I headed up into Roxborough after I dropped Jen and Lynn’s boys off. Someone had reported finding a milksnake in their backyard last year. I had a few more hours of sunlight left, and I figured it was worth scouting out the spot if nothing else.

My initial drive-by showed some prime habitat – steep wooded hillside with great exposure to the afternoon sun, but all of it out of reach. I’ll trespass out in the country, where an absentee land owner is probably just worried about dumping, meth labs, and kids getting drunk and injured on his property. Traipsing through suburban back yards is another matter, especially on a Saturday afternoon when so many people were hanging out in their gardens and chatting it up in their driveways. So, I got shy and drove around the block once before I headed to the Wissahickon.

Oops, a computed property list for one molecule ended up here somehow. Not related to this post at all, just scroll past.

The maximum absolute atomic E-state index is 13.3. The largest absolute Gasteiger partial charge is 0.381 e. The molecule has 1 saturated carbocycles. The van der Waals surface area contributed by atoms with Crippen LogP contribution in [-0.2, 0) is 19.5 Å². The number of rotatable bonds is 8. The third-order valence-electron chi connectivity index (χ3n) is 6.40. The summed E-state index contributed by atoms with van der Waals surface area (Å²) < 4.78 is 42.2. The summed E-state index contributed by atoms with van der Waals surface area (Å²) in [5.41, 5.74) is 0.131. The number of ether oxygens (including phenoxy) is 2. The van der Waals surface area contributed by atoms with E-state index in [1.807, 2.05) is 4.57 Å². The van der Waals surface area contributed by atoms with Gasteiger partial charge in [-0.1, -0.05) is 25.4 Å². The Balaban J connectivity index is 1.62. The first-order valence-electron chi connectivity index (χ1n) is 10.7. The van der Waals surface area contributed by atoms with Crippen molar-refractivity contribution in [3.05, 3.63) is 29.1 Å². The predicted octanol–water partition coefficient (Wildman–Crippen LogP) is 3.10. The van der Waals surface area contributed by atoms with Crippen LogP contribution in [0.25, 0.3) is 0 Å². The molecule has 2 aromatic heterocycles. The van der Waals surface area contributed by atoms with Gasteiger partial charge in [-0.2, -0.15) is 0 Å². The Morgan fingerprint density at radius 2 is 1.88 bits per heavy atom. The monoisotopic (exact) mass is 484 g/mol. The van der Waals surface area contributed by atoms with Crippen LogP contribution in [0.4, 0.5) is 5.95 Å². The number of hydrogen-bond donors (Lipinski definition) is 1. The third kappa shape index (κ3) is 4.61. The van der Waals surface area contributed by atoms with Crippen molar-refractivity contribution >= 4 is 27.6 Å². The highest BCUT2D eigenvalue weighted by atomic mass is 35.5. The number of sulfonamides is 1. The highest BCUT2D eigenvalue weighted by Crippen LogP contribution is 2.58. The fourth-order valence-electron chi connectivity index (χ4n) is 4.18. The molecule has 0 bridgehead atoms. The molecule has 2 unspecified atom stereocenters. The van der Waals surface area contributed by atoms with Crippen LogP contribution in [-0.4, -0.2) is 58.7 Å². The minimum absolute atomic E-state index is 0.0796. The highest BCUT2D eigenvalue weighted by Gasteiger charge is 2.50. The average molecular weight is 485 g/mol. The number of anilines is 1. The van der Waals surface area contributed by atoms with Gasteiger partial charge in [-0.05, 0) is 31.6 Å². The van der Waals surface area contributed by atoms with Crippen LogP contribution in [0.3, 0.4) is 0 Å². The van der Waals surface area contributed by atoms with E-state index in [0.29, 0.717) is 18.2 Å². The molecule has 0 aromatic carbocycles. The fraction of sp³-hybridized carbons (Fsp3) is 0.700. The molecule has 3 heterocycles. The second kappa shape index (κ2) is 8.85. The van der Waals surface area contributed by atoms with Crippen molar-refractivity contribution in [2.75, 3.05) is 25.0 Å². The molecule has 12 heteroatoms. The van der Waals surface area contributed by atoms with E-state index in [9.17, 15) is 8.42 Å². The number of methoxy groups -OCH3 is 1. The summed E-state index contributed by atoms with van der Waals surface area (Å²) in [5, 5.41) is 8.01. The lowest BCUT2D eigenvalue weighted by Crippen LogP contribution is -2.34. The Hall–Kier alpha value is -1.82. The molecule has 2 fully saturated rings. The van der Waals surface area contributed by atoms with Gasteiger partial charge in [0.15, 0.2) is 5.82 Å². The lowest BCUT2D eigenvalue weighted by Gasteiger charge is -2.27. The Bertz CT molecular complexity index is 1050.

Of course now I’m kicking myself for not getting out of the car and striking up some conversations. I’ll need to do that next time. Philadelphians are pretty wary about strangers, but even if no one gave me permission to flip rocks in their back yard, some might have given me some interesting information on what was back there, maybe promised to call or email with photos.

It occurs to me that I need cards. It would be perfect in that kind of situation to hand someone a card with the blog’s URL and my contact information. That wouldn’t guarantee that I’m not some kind of evildoer with nefarious designs on your back yard, but it might swing the assessment strongly towards geeky legitimacy. It’s raining right now as I write this – raining and in the 40s, so I’ve got no herping to do. It’ll take one quick trip to an office supply store to get the business card stock….